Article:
After reading Nick Hornby's 'Fever Pitch' many years ago, I felt at the time that no one would ever produce a better novel of this type.Tim Parks has proved me wrong.
Unlike Hornby, Parks does not have the luxury of relying on a lifetime of childhood memories or championship triumphs for material.
Initially I asked myself, how can he write about Hellas Verona without having rheems of material on the club's scudetto (championship) winning season in 1985? Not an easy task, but one which Parks overcomes by going beyond the standard subjects addressed in the pulpable post Hornby contributions of the same genre.
The irrationality of loyalty, local rivalries and the post modern condition associated with violence, constitute standard fare for this type of book, and accordingly Parks, unlike others who have followed the same path, does not disappoint. However, the book's real strength (Mr Hornby et al, please note) is the manner in which it identifies the intracies of Italian history and contemporary life in modern calcio. This is seen, for example, in the case of the Verona supporter who ignores the Italian national team, preferring to concentrate on the exploits of the Rumanian international midfielder (Mutu) who plays for the club. The manner in which Parks does this has as much to do with the strong residual feelings of pre-unification city-state parochialism and incomplete Italian national identity, than any perceived petty fanatacism. All this substance from just one paragraph in the book!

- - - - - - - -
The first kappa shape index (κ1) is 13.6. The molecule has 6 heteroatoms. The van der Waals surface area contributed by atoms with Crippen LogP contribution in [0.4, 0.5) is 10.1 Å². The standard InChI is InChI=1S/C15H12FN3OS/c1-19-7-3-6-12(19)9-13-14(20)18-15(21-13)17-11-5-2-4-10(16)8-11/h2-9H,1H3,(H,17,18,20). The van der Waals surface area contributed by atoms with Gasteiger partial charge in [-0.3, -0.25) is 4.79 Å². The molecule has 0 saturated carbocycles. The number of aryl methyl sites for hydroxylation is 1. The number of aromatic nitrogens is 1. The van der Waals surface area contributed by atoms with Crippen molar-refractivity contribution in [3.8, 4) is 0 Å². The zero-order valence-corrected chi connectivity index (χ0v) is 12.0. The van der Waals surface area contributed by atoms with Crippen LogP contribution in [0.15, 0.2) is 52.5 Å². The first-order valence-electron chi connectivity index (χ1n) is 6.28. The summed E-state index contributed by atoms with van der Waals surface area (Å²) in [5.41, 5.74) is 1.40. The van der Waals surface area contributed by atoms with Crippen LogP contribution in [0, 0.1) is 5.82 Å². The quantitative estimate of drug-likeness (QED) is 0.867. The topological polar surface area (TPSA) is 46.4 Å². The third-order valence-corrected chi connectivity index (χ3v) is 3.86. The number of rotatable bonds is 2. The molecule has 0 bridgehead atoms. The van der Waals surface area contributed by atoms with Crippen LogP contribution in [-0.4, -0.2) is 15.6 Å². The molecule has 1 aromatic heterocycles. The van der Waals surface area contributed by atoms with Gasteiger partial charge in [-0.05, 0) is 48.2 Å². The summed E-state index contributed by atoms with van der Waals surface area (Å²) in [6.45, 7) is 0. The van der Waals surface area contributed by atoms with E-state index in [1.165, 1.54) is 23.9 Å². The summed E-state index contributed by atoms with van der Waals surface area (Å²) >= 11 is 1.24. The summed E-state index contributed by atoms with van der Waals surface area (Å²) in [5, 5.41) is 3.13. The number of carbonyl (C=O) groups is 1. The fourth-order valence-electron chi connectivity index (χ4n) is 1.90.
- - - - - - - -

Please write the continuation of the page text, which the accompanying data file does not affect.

Parks' least generous critics could argue that the book is aided by Hellas Verona's dramatic 2000-2001 season. This is not so, because these events without the analytical context provided by Parks would read like a long (and boring) chronological report. A chronology which this Reggina tiffoso, as evidenced by the book's last chapter, would not bother revisiting if there was not a broader and original tale to be told.